[RndTbl] Partitioning in Linux

Sean Cody sean at tinfoilhat.ca
Fri Jun 10 13:55:20 CDT 2011

In *BSD making separate slices for non root file systems is a very good idea for hardening and debugging service configurations (such as the 'nodev','nosuid' mount options... 'nosuid' has exposed some qmail issues I never considered prior to not having this option).

As well slicing and dicing also becomes academic if you use the full size of the drives (also allows you to move the slices around by adding drives/space).  Lock step change management style environments would prefer slicing and dicing to keep the allocation size as small as possible and limited to known/a priori style resource management and allows one to grow an FS in place (such as you gave /var 99% of your disk when you could have used 20% and grown other slices based on host specific growth patterns).

Then again if your hosts are internal then simpler is better and I agree with Adam there (though I would put swap on sda2 and sda1 on root but that's largely academic and Adam's probably right depending on hardware layout).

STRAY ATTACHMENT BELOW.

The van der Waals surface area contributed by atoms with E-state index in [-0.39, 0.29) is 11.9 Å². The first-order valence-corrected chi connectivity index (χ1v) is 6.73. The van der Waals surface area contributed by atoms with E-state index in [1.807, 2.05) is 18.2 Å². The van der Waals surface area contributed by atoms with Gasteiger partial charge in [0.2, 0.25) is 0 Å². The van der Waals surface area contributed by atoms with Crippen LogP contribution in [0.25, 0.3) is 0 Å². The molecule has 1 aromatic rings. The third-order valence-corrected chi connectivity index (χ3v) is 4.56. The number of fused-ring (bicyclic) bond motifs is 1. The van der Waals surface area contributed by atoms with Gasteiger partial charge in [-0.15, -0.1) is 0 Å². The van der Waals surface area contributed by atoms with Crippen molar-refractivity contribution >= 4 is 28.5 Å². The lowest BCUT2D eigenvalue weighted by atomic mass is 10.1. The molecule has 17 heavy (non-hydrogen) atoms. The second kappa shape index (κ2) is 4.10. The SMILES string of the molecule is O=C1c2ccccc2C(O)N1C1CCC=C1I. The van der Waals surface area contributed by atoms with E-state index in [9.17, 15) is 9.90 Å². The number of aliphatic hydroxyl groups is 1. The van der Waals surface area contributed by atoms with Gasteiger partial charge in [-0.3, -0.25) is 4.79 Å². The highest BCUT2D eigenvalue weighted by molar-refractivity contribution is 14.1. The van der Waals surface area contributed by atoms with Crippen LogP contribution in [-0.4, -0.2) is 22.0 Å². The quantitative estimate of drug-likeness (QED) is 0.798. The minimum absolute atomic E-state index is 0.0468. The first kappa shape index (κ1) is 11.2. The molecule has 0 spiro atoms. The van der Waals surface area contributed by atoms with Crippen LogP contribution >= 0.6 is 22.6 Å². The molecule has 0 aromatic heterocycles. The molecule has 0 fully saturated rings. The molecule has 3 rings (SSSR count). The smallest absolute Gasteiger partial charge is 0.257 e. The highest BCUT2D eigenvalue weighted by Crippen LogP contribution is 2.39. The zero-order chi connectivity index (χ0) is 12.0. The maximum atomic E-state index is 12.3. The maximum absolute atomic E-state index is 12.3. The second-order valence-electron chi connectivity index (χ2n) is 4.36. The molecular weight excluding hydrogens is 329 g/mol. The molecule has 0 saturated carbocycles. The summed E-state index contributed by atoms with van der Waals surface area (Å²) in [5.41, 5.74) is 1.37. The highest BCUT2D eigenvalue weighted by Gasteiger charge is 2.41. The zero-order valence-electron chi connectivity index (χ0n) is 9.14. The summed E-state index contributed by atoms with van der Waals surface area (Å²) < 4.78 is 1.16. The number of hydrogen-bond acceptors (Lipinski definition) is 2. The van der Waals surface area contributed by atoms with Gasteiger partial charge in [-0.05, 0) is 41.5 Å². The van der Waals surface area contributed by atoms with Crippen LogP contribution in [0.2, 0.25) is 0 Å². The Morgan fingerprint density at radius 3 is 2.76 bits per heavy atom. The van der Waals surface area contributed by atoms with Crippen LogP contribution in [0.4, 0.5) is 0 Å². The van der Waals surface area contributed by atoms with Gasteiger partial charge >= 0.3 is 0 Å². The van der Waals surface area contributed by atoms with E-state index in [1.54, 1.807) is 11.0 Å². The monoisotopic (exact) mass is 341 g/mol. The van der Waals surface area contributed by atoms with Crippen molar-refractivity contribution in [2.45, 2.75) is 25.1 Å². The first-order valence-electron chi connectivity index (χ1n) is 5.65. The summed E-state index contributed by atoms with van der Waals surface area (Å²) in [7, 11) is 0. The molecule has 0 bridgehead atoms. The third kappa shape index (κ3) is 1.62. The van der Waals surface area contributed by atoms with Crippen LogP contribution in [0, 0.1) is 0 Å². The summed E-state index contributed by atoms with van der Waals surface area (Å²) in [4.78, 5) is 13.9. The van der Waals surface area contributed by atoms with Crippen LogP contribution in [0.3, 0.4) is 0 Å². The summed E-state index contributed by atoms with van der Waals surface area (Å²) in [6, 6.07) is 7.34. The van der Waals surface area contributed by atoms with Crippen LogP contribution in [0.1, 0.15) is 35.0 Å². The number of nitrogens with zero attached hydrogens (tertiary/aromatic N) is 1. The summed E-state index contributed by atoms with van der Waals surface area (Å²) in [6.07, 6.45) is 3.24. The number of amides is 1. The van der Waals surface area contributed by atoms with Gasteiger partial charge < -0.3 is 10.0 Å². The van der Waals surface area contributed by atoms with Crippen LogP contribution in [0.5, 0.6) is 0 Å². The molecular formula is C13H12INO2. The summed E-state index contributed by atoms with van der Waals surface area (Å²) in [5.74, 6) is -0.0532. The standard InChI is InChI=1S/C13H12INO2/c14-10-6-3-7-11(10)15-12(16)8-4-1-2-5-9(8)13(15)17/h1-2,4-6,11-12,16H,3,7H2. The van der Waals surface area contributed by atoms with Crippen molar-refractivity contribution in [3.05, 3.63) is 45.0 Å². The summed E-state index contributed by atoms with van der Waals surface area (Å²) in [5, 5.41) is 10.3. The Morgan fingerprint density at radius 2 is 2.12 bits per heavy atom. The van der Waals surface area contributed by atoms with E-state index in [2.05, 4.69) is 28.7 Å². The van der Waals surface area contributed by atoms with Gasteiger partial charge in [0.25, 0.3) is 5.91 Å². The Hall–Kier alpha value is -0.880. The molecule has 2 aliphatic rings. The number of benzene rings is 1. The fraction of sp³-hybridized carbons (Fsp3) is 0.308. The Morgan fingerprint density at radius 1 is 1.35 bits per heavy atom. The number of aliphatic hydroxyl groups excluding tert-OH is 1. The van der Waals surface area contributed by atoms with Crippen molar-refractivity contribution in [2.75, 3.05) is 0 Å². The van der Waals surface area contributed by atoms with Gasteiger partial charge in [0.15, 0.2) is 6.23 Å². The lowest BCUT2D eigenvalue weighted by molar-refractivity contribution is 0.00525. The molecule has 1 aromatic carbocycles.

When I design servers I try and fit the shipping OS into 10GB or less and leave the rest for variable growth mounts like /tmp,/var,/opt,/home.  In a pinch, being able to grow or zone say /var/log to a new slice allows you to keep /var in place but lessen pressure /var/log is placing on that slice.  Anyways that's my two cents (refunds not available).

Sean (mobile)

On 2011-06-10, at 1:43 PM, "Adam Thompson" <athompso at athompso.net> wrote:

> I’ve taken to making my life as simple as possible:
> /dev/sda1 = swap
> /dev/sda2 = root (including everything else)
> No LVM, no RAID (assuming HW RAID or VM instead).
> I haven’t run into a system that can’t boot off a large root partition in quite some time, and I don’t have any systems running root FS types that aren’t bootable, either.
> The fewer things I have to remember about how a system is configured, the better, from my perspective.
> -Adam
> From: roundtable-bounces at muug.mb.ca [mailto:roundtable-bounces at muug.mb.ca] On Behalf Of Kevin McGregor
> Sent: Wednesday, June 08, 2011 19:21
> To: MUUG Roundtable
> Subject: [RndTbl] Partitioning in Linux
> Well, not really partitioning. I know how to do that. At work today, the question of how to set up some Linux servers arose. To put it in some kind of context, when I install Ubuntu Linux (server), by default it creates a small /boot partition, the creates a LVM partition with a / ext4 partition and a swap partition inside of that.
> Is that optimal? Recommended? Some would say that /home, /tmp, /var and others should reside in separate partitions/filesystems. Discuss. :-)
> Thanks for any input!
> Kevin
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